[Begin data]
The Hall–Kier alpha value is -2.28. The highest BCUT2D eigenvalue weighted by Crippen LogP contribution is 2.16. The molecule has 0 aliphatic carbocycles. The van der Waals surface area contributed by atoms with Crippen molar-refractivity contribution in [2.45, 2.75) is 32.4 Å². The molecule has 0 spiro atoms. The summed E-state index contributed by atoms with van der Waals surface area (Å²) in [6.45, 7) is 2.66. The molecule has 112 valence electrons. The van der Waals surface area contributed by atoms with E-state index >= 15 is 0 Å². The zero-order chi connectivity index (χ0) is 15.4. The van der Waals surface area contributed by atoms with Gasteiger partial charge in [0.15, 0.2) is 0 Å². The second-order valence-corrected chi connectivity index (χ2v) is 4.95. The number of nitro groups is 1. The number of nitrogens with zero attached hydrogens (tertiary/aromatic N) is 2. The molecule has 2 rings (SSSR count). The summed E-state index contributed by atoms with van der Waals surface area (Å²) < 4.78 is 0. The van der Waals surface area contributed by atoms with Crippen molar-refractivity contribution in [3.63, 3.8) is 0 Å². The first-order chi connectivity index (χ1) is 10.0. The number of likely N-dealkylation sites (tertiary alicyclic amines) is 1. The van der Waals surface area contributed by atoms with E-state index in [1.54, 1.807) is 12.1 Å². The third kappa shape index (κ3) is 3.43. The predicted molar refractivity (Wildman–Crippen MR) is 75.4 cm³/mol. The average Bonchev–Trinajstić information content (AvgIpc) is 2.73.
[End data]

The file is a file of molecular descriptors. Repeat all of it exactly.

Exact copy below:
The Hall–Kier alpha value is -2.28. The highest BCUT2D eigenvalue weighted by Crippen LogP contribution is 2.16. The molecule has 0 aliphatic carbocycles. The van der Waals surface area contributed by atoms with Crippen molar-refractivity contribution in [2.45, 2.75) is 32.4 Å². The molecule has 0 spiro atoms. The summed E-state index contributed by atoms with van der Waals surface area (Å²) in [6.45, 7) is 2.66. The molecule has 112 valence electrons. The van der Waals surface area contributed by atoms with E-state index >= 15 is 0 Å². The zero-order chi connectivity index (χ0) is 15.4. The van der Waals surface area contributed by atoms with Gasteiger partial charge in [0.15, 0.2) is 0 Å². The second-order valence-corrected chi connectivity index (χ2v) is 4.95. The number of nitro groups is 1. The number of nitrogens with zero attached hydrogens (tertiary/aromatic N) is 2. The molecule has 2 rings (SSSR count). The summed E-state index contributed by atoms with van der Waals surface area (Å²) < 4.78 is 0. The van der Waals surface area contributed by atoms with Crippen molar-refractivity contribution in [3.63, 3.8) is 0 Å². The first-order chi connectivity index (χ1) is 10.0. The number of likely N-dealkylation sites (tertiary alicyclic amines) is 1. The van der Waals surface area contributed by atoms with E-state index in [1.54, 1.807) is 12.1 Å². The third kappa shape index (κ3) is 3.43. The predicted molar refractivity (Wildman–Crippen MR) is 75.4 cm³/mol. The average Bonchev–Trinajstić information content (AvgIpc) is 2.73.